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Possibility of prison relocation means future uncertain for inmate-staffed ‘Serving Time Cafe’

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Posted at 8:33 PM, Apr 10, 2015
and last updated 2015-04-10 23:39:06-04

DRAPER, Utah -- The Serving Time Cafe is a unique eatery right outside the prison walls in Draper, where inmates make and serve the food. But after 6 years of business, the popular lunch spot may close if the prison moves to a more rural location.

"If we're out where there's nothing, then we don't have a clientele and we can't stay here without the inmates because how do you get them here to work," said Carolyn Price, who is a Corrections Supervisor.

Price is the founder and manager of Serving Time Cafe. Her goal is to get inmates working and interacting with the public.

"It's like not being in prison for the day," said Debra Aranda, an inmate who works as a server at the cafe. "At the end of the day we have to go back into the gates, but while we're here it's all new air."

Nine women who have gone through extensive checks and who are model inmates are chosen to be part of the staff--getting them out from behind prison walls and working in the packed cafe Monday through Friday.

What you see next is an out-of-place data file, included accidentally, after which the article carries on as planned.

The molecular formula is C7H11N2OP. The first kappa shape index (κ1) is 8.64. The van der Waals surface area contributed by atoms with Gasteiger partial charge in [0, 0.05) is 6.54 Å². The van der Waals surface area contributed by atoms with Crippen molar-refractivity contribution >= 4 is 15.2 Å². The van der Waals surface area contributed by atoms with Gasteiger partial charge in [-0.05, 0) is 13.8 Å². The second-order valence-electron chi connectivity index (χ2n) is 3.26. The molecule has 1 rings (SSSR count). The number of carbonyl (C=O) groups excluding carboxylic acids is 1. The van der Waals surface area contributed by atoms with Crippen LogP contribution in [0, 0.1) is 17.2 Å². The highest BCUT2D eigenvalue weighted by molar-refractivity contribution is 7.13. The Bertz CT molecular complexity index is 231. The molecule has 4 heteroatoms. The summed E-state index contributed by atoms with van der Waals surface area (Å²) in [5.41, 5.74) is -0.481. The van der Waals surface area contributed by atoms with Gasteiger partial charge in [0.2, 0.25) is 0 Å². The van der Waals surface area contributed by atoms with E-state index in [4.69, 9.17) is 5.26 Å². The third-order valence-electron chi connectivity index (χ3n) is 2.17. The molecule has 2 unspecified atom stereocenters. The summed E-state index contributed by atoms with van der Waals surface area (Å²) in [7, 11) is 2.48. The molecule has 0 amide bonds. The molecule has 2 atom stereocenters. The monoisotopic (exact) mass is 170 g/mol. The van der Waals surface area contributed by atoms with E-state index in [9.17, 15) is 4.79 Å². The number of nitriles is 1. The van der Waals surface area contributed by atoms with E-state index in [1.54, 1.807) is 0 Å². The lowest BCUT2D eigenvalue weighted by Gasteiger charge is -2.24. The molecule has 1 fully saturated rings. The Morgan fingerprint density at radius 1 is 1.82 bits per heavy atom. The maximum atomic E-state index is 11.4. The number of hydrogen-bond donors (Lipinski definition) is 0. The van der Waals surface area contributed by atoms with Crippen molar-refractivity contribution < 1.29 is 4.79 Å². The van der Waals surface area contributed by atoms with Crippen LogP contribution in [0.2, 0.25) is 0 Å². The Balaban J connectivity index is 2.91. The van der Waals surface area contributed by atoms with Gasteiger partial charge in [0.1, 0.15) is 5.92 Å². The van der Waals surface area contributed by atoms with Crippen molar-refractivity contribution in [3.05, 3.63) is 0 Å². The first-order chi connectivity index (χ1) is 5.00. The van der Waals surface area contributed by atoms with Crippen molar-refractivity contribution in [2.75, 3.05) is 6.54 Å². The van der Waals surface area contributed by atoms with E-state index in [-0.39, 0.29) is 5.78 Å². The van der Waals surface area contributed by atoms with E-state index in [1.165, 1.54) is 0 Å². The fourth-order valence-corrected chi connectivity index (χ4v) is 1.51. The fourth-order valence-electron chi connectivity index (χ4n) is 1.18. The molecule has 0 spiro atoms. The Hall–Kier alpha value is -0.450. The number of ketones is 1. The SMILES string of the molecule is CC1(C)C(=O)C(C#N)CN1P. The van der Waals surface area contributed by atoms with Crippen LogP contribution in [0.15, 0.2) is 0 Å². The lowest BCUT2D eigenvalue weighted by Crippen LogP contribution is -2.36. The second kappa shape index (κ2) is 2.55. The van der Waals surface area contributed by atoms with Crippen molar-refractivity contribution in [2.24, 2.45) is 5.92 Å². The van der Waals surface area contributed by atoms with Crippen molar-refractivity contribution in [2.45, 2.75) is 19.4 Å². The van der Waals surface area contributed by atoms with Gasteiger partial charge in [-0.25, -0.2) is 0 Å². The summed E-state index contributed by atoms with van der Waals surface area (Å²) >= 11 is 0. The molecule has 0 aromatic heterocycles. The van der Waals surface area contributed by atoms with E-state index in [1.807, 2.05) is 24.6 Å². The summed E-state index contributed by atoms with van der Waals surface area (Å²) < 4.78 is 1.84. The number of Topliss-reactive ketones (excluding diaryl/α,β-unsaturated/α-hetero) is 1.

"We get to come here and participate in making other people happy, serving them good food with a smile," Aranda said.

Inmates make and serve the food, ranging from the prison blues burger to the parole violator, and the goal is preparing inmates for life after they've served their sentence.

"I was in here before one time, and I went straight from here to outside and it was really hard for me to feel comfortable and getting a job; there was a lot of shell shock to it, so I'm very comfortable now. I fell like I could get a job the first week I got out," said Julia Higbee, who is an inmate and server.

The women make $1.40 - $1.75 an hour, which they can use to pay restitution or save.

"We're trying to give them a chance to do the best they can when they get out of here," Price said.

But with plans up in the air for the prison relocation, many are concerned about what will happen to the cafe.

"I would like to see it go with the prison, but I would like it in an area that we still have a clientele--the people would come, the girls would still have an opportunity to get out and come to work everyday," Price said.

And if it does close, many residents will be sad to see it go.

"A lot of disappointed people that live in the area and work in the area because it's a nice place to come out here enjoy the good food," said Lisa Young, who frequents the cafe.

The cafe has seen a lot of success stories from inmates who have worked there. Recently, a woman was released and was able to get a job in the food industry and she is now managing a restaurant.

The prison says only time will tell what will happen with the cafe.